The first ten pages or so of Andrew Vachss' Two Trains Running were so clunky in the writing that my heart sank; I'd been dying to read it, and even pestered Ed to get me one, and it would have been a great waste of his time if it ended up being unreadable.
(On an unrelated note, check out Ed's secret history of literature. There's something dementedly Georges Perec about it--and if you have never read Perec's short piece "Some of the things I really must do before I die," published in English translation in the volume Species of Spaces, get it at once! Especially if you teach writing--it makes a great model/exercise in autobiographical listmaking.)
Here's a list of the phrases from Two Trains Running that made me worry, all drawn from pages 1-10: "a man in his mid-twenties, with a wiry build and a narrow, triangular face"; "A lantern-jawed man" who "held a double-barreled shotgun in his right hand like an accountant holding a pencil"; "a short, bull-necked man wearing a threadbare gray flannel suit," his "perfectly rounded skull ... covered by a thick mat of light-brown hair"; "a massive man in a wheelchair" with "a large, squarish head, with wavy light-brown hair, combed straight back without a part, going white at the temples," ears "flat against his skull, without lobes"; "a broad-shouldered man hunched over a typewriter," with hair "as black as printer's ink" and "raptor's eyes"; "a doughy man wearing half-glasses on the bridge of a bulbous nose," his scalp "fringed with thick mouse-brown hair"; "a thin man with a sharply receding hairline and long, yellowing teeth"; "an older, broad-faced man with eyes so heavily flesh-pouched that it was impossible to tell their color." Seriously, all in the first ten pages.... it makes you think you never want to hear about a character's hair color or body type again.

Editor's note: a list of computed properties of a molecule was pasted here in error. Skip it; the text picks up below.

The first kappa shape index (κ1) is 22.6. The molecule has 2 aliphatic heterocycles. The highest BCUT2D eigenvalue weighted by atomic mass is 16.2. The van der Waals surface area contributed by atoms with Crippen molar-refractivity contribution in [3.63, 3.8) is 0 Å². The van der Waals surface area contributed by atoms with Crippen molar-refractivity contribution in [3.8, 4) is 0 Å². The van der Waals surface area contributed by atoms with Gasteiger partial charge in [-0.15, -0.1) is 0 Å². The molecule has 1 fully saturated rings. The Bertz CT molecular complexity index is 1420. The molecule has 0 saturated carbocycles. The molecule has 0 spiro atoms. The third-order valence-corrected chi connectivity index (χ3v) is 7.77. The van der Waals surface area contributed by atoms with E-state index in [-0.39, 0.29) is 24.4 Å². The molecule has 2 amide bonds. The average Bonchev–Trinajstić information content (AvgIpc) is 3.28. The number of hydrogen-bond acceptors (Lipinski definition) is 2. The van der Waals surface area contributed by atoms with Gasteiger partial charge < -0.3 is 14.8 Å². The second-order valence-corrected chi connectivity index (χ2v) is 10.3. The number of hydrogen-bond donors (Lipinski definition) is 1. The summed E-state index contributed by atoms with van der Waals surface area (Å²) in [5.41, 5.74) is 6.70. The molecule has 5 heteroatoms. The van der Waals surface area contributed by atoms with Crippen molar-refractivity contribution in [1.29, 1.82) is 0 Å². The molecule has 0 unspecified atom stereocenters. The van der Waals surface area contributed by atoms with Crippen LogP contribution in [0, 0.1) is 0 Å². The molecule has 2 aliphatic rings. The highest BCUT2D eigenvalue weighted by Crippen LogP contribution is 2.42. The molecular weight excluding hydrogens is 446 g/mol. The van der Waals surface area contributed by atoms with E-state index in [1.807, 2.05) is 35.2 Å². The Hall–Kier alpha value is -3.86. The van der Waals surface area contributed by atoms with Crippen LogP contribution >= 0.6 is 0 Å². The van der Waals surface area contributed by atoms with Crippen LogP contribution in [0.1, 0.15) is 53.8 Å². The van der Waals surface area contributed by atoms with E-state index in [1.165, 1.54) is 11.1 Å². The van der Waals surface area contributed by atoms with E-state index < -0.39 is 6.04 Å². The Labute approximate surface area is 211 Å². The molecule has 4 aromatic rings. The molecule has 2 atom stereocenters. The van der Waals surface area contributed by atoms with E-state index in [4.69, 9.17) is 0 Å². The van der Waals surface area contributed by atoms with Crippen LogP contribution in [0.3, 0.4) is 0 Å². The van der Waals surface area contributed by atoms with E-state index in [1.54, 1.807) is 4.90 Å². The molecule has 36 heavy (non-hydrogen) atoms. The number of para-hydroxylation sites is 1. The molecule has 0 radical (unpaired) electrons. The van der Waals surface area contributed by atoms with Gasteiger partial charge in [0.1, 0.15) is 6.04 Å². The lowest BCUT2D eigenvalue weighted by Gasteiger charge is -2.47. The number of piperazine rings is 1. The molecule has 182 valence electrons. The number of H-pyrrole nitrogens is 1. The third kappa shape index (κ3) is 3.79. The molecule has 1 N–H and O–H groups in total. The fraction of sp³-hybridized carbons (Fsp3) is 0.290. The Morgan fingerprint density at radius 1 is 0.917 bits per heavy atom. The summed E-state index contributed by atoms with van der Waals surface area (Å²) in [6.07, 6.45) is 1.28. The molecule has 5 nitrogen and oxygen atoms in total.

But I am happy to say that the novel is excellent! The New York magazine header is "A Pulp Novelist Goes Literary," which I find a bit weird, but whatever... The Burke novels were definitely played out, the last few in particular felt extraordinarily forced--when Vachss killed off the lovely Pansy (sorry, spoiler... but it was some volumes ago, so anyone who reads these books probably already read that painful scene) and apparently Burke too, then has him come back to NY unrecognizable after plastic surgery, you really had to cringe. (I was still awaiting the next installment with excitement, so obviously I don't mean this as a rejection, just to say that there was a falling-off in quality several books ago).
But this is a departure in the best possible way, and Vachss has definitely pulled it off. The texture is reminiscent of T. Jefferson Parker, the ambition and scope of James Ellroy. I did think with a pang, though, of how much I like Pete Dexter (Brotherly Love is my absolute favorite, but all his books are great), especially because of the way he's a brilliant prose stylist on top of all his other good qualities. But not everyone can be Pete Dexter, and this really was a good read.
(NB I am glad to see this book tastefully doesn't have an author photo at all, Vachss definitely gets my vote for creepiest author head shots ever. It's the eye-patch....)